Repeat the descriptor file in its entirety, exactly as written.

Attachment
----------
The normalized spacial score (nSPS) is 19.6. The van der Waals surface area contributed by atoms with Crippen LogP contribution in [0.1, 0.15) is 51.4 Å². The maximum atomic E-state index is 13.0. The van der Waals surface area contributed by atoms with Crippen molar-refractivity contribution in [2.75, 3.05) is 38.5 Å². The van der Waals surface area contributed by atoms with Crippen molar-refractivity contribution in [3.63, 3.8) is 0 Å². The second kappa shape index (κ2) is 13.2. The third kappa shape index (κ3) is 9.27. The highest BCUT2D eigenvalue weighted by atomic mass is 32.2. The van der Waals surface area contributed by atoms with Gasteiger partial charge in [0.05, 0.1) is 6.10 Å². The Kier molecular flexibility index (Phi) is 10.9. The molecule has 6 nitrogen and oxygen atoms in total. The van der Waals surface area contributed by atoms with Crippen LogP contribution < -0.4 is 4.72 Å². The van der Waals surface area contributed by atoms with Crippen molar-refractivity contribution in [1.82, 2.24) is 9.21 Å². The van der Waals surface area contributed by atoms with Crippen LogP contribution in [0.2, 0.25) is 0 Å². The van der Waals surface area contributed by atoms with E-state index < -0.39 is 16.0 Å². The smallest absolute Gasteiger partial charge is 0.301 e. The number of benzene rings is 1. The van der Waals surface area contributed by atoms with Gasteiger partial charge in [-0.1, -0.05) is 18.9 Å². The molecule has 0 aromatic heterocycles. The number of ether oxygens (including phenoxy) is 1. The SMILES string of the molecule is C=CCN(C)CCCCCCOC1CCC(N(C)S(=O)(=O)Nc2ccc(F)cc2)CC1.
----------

The normalized spacial score (nSPS) is 19.6. The van der Waals surface area contributed by atoms with Crippen LogP contribution in [0.1, 0.15) is 51.4 Å². The maximum atomic E-state index is 13.0. The van der Waals surface area contributed by atoms with Crippen molar-refractivity contribution in [2.75, 3.05) is 38.5 Å². The van der Waals surface area contributed by atoms with Crippen molar-refractivity contribution in [3.63, 3.8) is 0 Å². The second kappa shape index (κ2) is 13.2. The third kappa shape index (κ3) is 9.27. The highest BCUT2D eigenvalue weighted by atomic mass is 32.2. The van der Waals surface area contributed by atoms with Gasteiger partial charge in [0.05, 0.1) is 6.10 Å². The Kier molecular flexibility index (Phi) is 10.9. The molecule has 6 nitrogen and oxygen atoms in total. The van der Waals surface area contributed by atoms with Crippen LogP contribution < -0.4 is 4.72 Å². The van der Waals surface area contributed by atoms with Crippen molar-refractivity contribution in [1.82, 2.24) is 9.21 Å². The van der Waals surface area contributed by atoms with Crippen LogP contribution in [0.2, 0.25) is 0 Å². The van der Waals surface area contributed by atoms with E-state index < -0.39 is 16.0 Å². The smallest absolute Gasteiger partial charge is 0.301 e. The number of benzene rings is 1. The van der Waals surface area contributed by atoms with Gasteiger partial charge in [-0.1, -0.05) is 18.9 Å². The molecule has 0 aromatic heterocycles. The number of ether oxygens (including phenoxy) is 1. The SMILES string of the molecule is C=CCN(C)CCCCCCOC1CCC(N(C)S(=O)(=O)Nc2ccc(F)cc2)CC1.